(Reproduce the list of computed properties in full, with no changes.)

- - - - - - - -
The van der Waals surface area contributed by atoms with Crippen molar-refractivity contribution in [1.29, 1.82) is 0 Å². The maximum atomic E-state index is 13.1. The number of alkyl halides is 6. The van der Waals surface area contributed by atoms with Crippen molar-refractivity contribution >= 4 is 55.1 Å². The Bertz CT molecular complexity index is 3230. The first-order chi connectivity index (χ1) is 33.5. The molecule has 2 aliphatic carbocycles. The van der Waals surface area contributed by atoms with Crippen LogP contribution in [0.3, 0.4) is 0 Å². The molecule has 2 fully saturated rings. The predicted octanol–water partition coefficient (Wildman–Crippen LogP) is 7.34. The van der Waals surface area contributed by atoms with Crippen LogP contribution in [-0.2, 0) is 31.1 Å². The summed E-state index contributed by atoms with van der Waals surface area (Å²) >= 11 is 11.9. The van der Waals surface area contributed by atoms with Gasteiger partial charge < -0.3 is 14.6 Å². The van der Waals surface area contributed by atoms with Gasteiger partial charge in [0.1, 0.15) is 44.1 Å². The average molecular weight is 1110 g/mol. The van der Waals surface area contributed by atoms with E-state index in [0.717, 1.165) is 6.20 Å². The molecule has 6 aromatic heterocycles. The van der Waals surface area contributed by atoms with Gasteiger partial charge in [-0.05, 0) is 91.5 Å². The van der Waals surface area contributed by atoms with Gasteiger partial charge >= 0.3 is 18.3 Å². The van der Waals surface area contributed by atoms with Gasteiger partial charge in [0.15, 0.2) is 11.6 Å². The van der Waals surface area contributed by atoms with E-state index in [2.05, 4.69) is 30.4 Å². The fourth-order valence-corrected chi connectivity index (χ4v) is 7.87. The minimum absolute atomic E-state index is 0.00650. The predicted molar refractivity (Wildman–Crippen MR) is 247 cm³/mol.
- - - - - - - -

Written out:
The van der Waals surface area contributed by atoms with Crippen molar-refractivity contribution in [1.29, 1.82) is 0 Å². The maximum atomic E-state index is 13.1. The number of alkyl halides is 6. The van der Waals surface area contributed by atoms with Crippen molar-refractivity contribution >= 4 is 55.1 Å². The Bertz CT molecular complexity index is 3230. The first-order chi connectivity index (χ1) is 33.5. The molecule has 2 aliphatic carbocycles. The van der Waals surface area contributed by atoms with Crippen LogP contribution in [0.3, 0.4) is 0 Å². The molecule has 2 fully saturated rings. The predicted octanol–water partition coefficient (Wildman–Crippen LogP) is 7.34. The van der Waals surface area contributed by atoms with Crippen LogP contribution in [-0.2, 0) is 31.1 Å². The summed E-state index contributed by atoms with van der Waals surface area (Å²) >= 11 is 11.9. The van der Waals surface area contributed by atoms with Gasteiger partial charge < -0.3 is 14.6 Å². The van der Waals surface area contributed by atoms with Gasteiger partial charge in [0.1, 0.15) is 44.1 Å². The average molecular weight is 1110 g/mol. The van der Waals surface area contributed by atoms with E-state index in [0.717, 1.165) is 6.20 Å². The molecule has 6 aromatic heterocycles. The van der Waals surface area contributed by atoms with Gasteiger partial charge in [-0.05, 0) is 91.5 Å². The van der Waals surface area contributed by atoms with Gasteiger partial charge >= 0.3 is 18.3 Å². The van der Waals surface area contributed by atoms with Gasteiger partial charge in [0.15, 0.2) is 11.6 Å². The van der Waals surface area contributed by atoms with E-state index in [2.05, 4.69) is 30.4 Å². The fourth-order valence-corrected chi connectivity index (χ4v) is 7.87. The minimum absolute atomic E-state index is 0.00650. The predicted molar refractivity (Wildman–Crippen MR) is 247 cm³/mol.